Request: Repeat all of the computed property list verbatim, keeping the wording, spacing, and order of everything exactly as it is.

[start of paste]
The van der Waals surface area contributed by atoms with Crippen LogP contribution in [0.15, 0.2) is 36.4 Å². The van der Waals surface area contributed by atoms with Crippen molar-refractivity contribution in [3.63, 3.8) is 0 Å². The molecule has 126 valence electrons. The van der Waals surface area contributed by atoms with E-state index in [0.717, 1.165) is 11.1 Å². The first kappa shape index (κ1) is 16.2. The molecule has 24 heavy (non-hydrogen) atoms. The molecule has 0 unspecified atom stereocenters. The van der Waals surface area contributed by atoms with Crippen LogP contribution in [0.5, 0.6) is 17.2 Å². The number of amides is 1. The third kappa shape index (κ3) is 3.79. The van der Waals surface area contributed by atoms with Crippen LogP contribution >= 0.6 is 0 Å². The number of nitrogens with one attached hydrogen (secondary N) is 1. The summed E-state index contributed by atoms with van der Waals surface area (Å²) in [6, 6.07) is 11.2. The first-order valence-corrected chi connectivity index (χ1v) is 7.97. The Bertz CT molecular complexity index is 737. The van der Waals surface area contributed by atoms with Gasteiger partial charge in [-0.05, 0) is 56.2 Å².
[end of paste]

The van der Waals surface area contributed by atoms with Crippen LogP contribution in [0.15, 0.2) is 36.4 Å². The van der Waals surface area contributed by atoms with Crippen molar-refractivity contribution in [3.63, 3.8) is 0 Å². The molecule has 126 valence electrons. The van der Waals surface area contributed by atoms with E-state index in [0.717, 1.165) is 11.1 Å². The first kappa shape index (κ1) is 16.2. The molecule has 24 heavy (non-hydrogen) atoms. The molecule has 0 unspecified atom stereocenters. The van der Waals surface area contributed by atoms with Crippen LogP contribution in [0.5, 0.6) is 17.2 Å². The number of amides is 1. The third kappa shape index (κ3) is 3.79. The van der Waals surface area contributed by atoms with Crippen LogP contribution >= 0.6 is 0 Å². The number of nitrogens with one attached hydrogen (secondary N) is 1. The summed E-state index contributed by atoms with van der Waals surface area (Å²) in [6, 6.07) is 11.2. The first-order valence-corrected chi connectivity index (χ1v) is 7.97. The Bertz CT molecular complexity index is 737. The van der Waals surface area contributed by atoms with Gasteiger partial charge in [-0.05, 0) is 56.2 Å².